SRF021: Effect of Experiential Learning in Smoking Cessation for Homeless Individuals on Medical Students' Knowledge and Perceptions
Lin Guo; Thanos Rossopoulos, MD; Philip Day, PhD; Patti Pagels, MPAS, PA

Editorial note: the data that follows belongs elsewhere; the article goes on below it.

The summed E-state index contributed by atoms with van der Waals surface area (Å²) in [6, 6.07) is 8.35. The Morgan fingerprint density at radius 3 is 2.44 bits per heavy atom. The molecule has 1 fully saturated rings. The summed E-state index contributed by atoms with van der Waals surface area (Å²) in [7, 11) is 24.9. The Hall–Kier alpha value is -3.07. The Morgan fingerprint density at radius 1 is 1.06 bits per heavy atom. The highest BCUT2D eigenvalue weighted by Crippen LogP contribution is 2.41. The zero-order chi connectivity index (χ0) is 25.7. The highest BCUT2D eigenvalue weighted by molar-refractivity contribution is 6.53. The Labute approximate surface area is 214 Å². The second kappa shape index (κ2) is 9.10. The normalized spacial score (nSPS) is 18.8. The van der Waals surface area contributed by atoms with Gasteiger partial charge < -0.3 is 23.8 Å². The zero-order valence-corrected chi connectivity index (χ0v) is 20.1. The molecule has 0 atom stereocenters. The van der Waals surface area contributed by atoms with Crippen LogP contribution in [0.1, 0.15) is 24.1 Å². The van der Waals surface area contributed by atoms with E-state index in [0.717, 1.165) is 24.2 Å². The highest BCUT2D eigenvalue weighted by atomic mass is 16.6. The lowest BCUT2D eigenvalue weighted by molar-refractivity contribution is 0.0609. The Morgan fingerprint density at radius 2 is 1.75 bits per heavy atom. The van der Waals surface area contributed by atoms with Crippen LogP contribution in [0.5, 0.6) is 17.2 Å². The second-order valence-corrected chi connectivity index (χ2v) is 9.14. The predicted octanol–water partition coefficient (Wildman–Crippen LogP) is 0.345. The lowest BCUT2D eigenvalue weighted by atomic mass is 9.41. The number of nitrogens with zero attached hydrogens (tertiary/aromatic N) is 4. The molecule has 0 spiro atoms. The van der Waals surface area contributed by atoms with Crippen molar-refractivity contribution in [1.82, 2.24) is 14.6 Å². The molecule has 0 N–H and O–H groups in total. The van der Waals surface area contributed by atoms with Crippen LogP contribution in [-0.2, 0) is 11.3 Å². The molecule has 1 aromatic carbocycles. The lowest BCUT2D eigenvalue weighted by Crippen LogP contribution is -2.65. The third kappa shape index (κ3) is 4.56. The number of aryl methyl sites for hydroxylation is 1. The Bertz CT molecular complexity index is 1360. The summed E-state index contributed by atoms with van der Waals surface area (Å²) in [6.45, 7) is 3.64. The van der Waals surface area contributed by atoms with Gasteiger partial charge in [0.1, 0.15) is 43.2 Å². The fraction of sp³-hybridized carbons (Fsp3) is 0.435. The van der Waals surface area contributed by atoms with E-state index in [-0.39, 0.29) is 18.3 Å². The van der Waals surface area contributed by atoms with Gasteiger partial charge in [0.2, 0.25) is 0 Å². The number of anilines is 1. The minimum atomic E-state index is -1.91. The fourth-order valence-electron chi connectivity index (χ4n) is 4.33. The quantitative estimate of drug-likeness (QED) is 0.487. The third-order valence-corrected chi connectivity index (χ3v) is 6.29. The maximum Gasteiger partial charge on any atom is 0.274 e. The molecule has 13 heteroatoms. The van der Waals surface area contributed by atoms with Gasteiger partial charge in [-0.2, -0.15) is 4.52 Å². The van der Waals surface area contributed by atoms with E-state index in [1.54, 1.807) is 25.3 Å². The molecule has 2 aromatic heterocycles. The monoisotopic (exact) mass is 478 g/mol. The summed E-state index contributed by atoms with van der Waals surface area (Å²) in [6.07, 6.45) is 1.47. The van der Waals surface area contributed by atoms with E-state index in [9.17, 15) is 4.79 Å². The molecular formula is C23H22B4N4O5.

Context: Educational opportunities in smoking cessation and delivering care to underserved populations are often ancillary in standard medical school curricula. Experiential learning in these areas may advance learners’ understanding and inclinations towards community health. Given the primary care physician shortage, it is important to foster an interest in the healthcare of underserved communities during medical school. Objective: To assess the impact of volunteering for a homeless smoking cessation program on medical students’ specialty interests, smoking cessation knowledge and attitudes, and willingness to work with the underserved. Human Subjects Review: IRB exempt. Study Design: Longitudinal, quantitative survey measuring the knowledge and perspectives of medical student volunteers at the beginning and at the end of their involvement in a homeless smoking cessation program. Setting: Participants are 21 self-selected UT Southwestern student volunteers who manage a weekly smoking cessation class for homeless men residing at Union Gospel Mission’s Calvert Place shelter in Dallas, TX. Instrument: A 78-item Likert scale survey gauging attitudes towards the underserved, specialty preference, and confidence delivering smoking cessation services is administered at the beginning and at the end of volunteer involvement. Outcome Measures: Numerical ratings on the Volunteer Functions Inventory (VFI), the Desire to Work with Underserved Population Scale, medical specialty ranking, the Smoking Knowledge, Attitudes, and Practices (S-KAP) measure, and Self-Efficacy score. Anticipated Results: Preliminary data (n=21) reveal a high baseline desire to work with underserved populations. Follow-up data for the first year cohort of volunteers (n=6) show no significant change in this desire after 1 year of volunteering. Self-efficacy scores in delivering smoking cessation education, however, improve (p=0.02). Data collection for the second year cohort is underway to enlarge the sample size (n=14). Self-efficacy and knowledge are anticipated to increase consistently. Interest in Family Medicine is also expected to evolve over time. Conclusions: The results of this study can help Family Medicine departments enhance medical school education in smoking cessation and healthcare for the underserved. The results also elucidate the impact of experiential learning and volunteer work on medical students’ interest and attitudes towards primary care.